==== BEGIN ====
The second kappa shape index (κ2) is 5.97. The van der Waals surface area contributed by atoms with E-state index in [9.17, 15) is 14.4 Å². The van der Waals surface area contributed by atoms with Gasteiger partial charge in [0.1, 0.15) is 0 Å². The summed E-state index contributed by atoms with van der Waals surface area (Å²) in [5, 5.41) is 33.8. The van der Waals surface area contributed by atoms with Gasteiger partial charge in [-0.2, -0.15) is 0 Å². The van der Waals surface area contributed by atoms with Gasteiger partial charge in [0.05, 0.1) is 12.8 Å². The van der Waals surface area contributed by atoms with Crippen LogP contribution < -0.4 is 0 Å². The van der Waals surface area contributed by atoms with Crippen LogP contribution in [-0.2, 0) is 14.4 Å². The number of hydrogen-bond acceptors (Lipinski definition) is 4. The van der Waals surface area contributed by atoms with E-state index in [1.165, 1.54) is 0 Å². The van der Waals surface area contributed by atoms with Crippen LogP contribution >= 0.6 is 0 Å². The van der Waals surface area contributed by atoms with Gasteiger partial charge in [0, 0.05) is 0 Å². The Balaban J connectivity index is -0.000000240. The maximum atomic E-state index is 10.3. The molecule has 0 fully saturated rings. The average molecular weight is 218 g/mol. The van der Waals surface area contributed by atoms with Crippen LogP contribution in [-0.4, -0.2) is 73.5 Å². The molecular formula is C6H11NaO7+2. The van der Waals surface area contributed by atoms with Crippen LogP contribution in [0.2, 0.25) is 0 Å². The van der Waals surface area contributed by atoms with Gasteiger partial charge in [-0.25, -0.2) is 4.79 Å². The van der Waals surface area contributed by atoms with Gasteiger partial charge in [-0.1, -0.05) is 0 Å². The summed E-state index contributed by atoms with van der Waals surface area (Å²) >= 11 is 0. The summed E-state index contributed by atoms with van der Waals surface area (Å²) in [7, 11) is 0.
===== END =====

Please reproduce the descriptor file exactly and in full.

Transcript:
The second kappa shape index (κ2) is 5.97. The van der Waals surface area contributed by atoms with E-state index in [9.17, 15) is 14.4 Å². The van der Waals surface area contributed by atoms with Gasteiger partial charge in [0.1, 0.15) is 0 Å². The summed E-state index contributed by atoms with van der Waals surface area (Å²) in [5, 5.41) is 33.8. The van der Waals surface area contributed by atoms with Gasteiger partial charge in [-0.2, -0.15) is 0 Å². The van der Waals surface area contributed by atoms with Gasteiger partial charge in [0.05, 0.1) is 12.8 Å². The van der Waals surface area contributed by atoms with Crippen LogP contribution < -0.4 is 0 Å². The van der Waals surface area contributed by atoms with Crippen LogP contribution in [-0.2, 0) is 14.4 Å². The number of hydrogen-bond acceptors (Lipinski definition) is 4. The van der Waals surface area contributed by atoms with E-state index in [1.165, 1.54) is 0 Å². The van der Waals surface area contributed by atoms with Crippen LogP contribution >= 0.6 is 0 Å². The van der Waals surface area contributed by atoms with Gasteiger partial charge in [0, 0.05) is 0 Å². The Balaban J connectivity index is -0.000000240. The maximum atomic E-state index is 10.3. The molecule has 0 fully saturated rings. The average molecular weight is 218 g/mol. The van der Waals surface area contributed by atoms with Crippen LogP contribution in [-0.4, -0.2) is 73.5 Å². The molecular formula is C6H11NaO7+2. The van der Waals surface area contributed by atoms with Crippen LogP contribution in [0.2, 0.25) is 0 Å². The van der Waals surface area contributed by atoms with Gasteiger partial charge in [-0.25, -0.2) is 4.79 Å². The van der Waals surface area contributed by atoms with Gasteiger partial charge in [-0.1, -0.05) is 0 Å². The summed E-state index contributed by atoms with van der Waals surface area (Å²) >= 11 is 0. The summed E-state index contributed by atoms with van der Waals surface area (Å²) in [7, 11) is 0.